I am going to be very unhappy if handshaking as we know it goes away. It is a gracious gesture and a sign of a civilized society. I taught all of my children they should offer their hand and look a person in the eye. Surely we can find a way to still practice this age-old gesture and still stay healthy.


There have emerged two schools of thought on how we've handled COVID.

The first one is the one that pays great attention to the science and believes it was absolutely necessary to shelter in place, stay at home, social distance, etc. To not have done so would have resulted in exponentially more cases, many more deaths and an impossible burden on our health care system, much worse than what we've seen.

According to this way of thinking, we are beginning to see fewer cases, and a slowing of the spread, because of the precautions that have been taken.

But there's another school of thought that holds we went way too far and are close to that slippery slope of losing the way of life we hold dear. What? We live in a free country and we're being told where we can and can't go? We've gone too far, they say, and the supposed models about all this were wrong. Look at what it's done to the economy -- all the lost  jobs and wrecked lives, while people are still getting sick.

There's an idea on this side of the argument called "herd immunity" (oops I broke my promise) where we should have just let the virus spread as it was going to, let those die who were gong to die (people die, and that's just how it is) and many would become immune even before a vaccine is developed.

(I know I didn't adequately explain that one, so look it up for yourself if you want more details).

I lean toward the first camp, although I've had my moments of thinking this is ridiculous. But when I hear the docs who are advising the White House (Drs. Fauci and Birx), and the surgeon general, speak, I just have to go with their expertise.

To be sure, I'm uncomfortable with all the government intrusion into our lives, and I do think it's time for the slow resumption of a more normal life, but I lean toward thinking, although perhaps some things could have been done differently, we needed to do what we did (and are still doing).

And it's what I'll continue to do for a while.

I'm fortunate to be able to work remotely and work for a company that's supportive of that. If this had happened pre-internet, things would be have markedly different.

All of this is one man's opinion, of course. If I've learned anything through all of this, it's that everyone has one!

Wednesday, April 8, 2020

Every Moment Holy

A couple of years ago for Christmas, Daughter and SIL gave a book to me I have come to love. It's called "Every Moment Holy" and it's a book of liturgies for everyday life.

It's a great resource for when you need to put a voice to a prayer, but aren't quite sure how.

The author lives in a Nashville suburban community not far from me and I was able to track him down. He was kind enough to schedule a meeting with me so I could write about his book and him. The meeting, of course, had to be changed to a videoconference, but he kept his commitment to meet with me. It was a real treat to get to meet him.

The piece I wrote ran this week and I'm sharing it with you here:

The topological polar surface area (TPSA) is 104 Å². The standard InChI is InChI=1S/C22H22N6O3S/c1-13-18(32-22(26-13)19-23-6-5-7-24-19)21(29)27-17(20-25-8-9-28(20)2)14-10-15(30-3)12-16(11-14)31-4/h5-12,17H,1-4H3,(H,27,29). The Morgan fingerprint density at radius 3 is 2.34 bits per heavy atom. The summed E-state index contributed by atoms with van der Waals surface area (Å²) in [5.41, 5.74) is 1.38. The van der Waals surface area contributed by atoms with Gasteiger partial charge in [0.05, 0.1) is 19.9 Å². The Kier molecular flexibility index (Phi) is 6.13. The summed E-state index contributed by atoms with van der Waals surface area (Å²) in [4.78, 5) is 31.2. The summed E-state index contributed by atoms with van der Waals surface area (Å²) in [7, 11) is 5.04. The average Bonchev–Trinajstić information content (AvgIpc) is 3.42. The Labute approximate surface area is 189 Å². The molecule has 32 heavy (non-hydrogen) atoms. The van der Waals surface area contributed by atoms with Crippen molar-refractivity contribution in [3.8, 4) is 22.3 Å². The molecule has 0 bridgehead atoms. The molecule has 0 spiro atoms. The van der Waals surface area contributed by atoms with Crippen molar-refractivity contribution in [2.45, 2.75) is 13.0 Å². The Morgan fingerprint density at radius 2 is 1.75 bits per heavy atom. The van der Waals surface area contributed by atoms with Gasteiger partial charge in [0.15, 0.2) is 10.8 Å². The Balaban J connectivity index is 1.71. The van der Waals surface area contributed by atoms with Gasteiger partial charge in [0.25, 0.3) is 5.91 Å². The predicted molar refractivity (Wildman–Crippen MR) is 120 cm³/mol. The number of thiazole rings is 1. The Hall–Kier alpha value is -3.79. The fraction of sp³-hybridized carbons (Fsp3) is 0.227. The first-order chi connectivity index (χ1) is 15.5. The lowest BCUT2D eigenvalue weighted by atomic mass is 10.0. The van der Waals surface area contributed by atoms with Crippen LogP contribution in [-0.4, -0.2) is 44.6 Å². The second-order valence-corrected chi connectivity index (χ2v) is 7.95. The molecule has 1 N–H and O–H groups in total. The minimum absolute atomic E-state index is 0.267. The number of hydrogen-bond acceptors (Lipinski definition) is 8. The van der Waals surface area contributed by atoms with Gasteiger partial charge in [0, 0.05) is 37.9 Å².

Thursday, April 2, 2020

Notes from isolation: Installment 3

Wife and I have gotten pretty serious about the social distancing thing. We're ordering groceries online and our daily outings generally consist of the walks we take. We'll take an occasional drive, and we'll occasionally pick up food from a place that's preparing takeout. Hopefully our support, and the support of others, will help keep them in business.

Last Sunday we took a drive on the Natchez Trace, a beautiful highway a few miles from us that runs from Nashville all the way to Natchez, MS, and is protected by the Department of Interior, kind of like a national park. There are no billboards and if you need gas, you have to get off.

Anyway, it's a wonderful little gem near us and there are some parks along it where there are some great hiking trails. We took a picnic lunch with us to one of those and enjoyed it there, then took a short hike. Many folks were doing the same thing, but everyone was being careful to keep a safe distance.

I hope our parks don't close after the action our governor took today.

He issued a stay-at-home order today, after he had issued a "safer-at-home" order earlier this week. The safer-at-home order was a strong suggestion, while the stay-at-home order is a genuine order, the violation of which is punishable, I suppose, by jail time. I don't know that they would really haul someone in; I'm guessing if you were found in violation, you'd get a warning and maybe an officer would follow you home.

I don't know because, once again, this is all unprecedented.

And I'm not sure if that means our park trails are going to close. I hope not. We're walking a lot in our neighborhood, but for a change of scenery we'll go to one of the nearby parks that has walking trails.

Apparently the powers-that-be could tell from cell phone data that people weren't staying in as they were supposed to. I don't know how that works but it kind of gives me the creeps because it's rather big brother-ish, don't you think?

Of course, if you work for an "essential" business, you go to work. Since I work for a bank, I'm essential, but I'm back office, so we're at home. But if I wanted to go in to work, apparently I could carry something with me proving I'm a bank employee and I would be OK.

Other essential businesses include, among others, construction businesses, car repair places, grocery and convenience stores employees and places providing curbside or delivery services. I am pleased this includes my favorite craft brewery, and I have been by there a couple of times to show my support and make a purchase.

It's all very bizarre. I can't imagine what online church is going to be like Easter Sunday.

But then again, I haven't been able to imagine a lot of things that are happening right before my eyes.